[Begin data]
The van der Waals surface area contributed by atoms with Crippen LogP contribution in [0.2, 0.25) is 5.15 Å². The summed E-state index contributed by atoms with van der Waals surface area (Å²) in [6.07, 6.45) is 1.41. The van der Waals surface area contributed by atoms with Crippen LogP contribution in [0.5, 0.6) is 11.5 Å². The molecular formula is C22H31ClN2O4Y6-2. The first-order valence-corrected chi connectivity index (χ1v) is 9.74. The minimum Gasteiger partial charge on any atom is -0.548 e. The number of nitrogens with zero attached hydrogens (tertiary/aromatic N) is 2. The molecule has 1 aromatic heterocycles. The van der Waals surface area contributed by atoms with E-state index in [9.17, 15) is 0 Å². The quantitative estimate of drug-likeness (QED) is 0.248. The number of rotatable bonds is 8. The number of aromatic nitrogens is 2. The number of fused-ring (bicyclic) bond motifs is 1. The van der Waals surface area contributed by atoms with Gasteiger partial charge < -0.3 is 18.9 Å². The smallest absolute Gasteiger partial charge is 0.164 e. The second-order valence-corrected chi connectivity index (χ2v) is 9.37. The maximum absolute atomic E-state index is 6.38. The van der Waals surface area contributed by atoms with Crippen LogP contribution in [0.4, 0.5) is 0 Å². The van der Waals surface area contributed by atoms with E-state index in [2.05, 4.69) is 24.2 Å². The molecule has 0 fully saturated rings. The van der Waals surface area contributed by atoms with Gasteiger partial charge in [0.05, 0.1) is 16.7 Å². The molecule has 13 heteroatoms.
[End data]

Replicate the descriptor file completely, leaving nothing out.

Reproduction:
The van der Waals surface area contributed by atoms with Crippen LogP contribution in [0.2, 0.25) is 5.15 Å². The summed E-state index contributed by atoms with van der Waals surface area (Å²) in [6.07, 6.45) is 1.41. The van der Waals surface area contributed by atoms with Crippen LogP contribution in [0.5, 0.6) is 11.5 Å². The molecular formula is C22H31ClN2O4Y6-2. The first-order valence-corrected chi connectivity index (χ1v) is 9.74. The minimum Gasteiger partial charge on any atom is -0.548 e. The number of nitrogens with zero attached hydrogens (tertiary/aromatic N) is 2. The molecule has 1 aromatic heterocycles. The van der Waals surface area contributed by atoms with E-state index in [9.17, 15) is 0 Å². The quantitative estimate of drug-likeness (QED) is 0.248. The number of rotatable bonds is 8. The number of aromatic nitrogens is 2. The number of fused-ring (bicyclic) bond motifs is 1. The van der Waals surface area contributed by atoms with Gasteiger partial charge < -0.3 is 18.9 Å². The smallest absolute Gasteiger partial charge is 0.164 e. The second-order valence-corrected chi connectivity index (χ2v) is 9.37. The maximum absolute atomic E-state index is 6.38. The van der Waals surface area contributed by atoms with Crippen LogP contribution in [0.4, 0.5) is 0 Å². The van der Waals surface area contributed by atoms with E-state index in [2.05, 4.69) is 24.2 Å². The molecule has 0 fully saturated rings. The van der Waals surface area contributed by atoms with Gasteiger partial charge in [0.05, 0.1) is 16.7 Å². The molecule has 13 heteroatoms.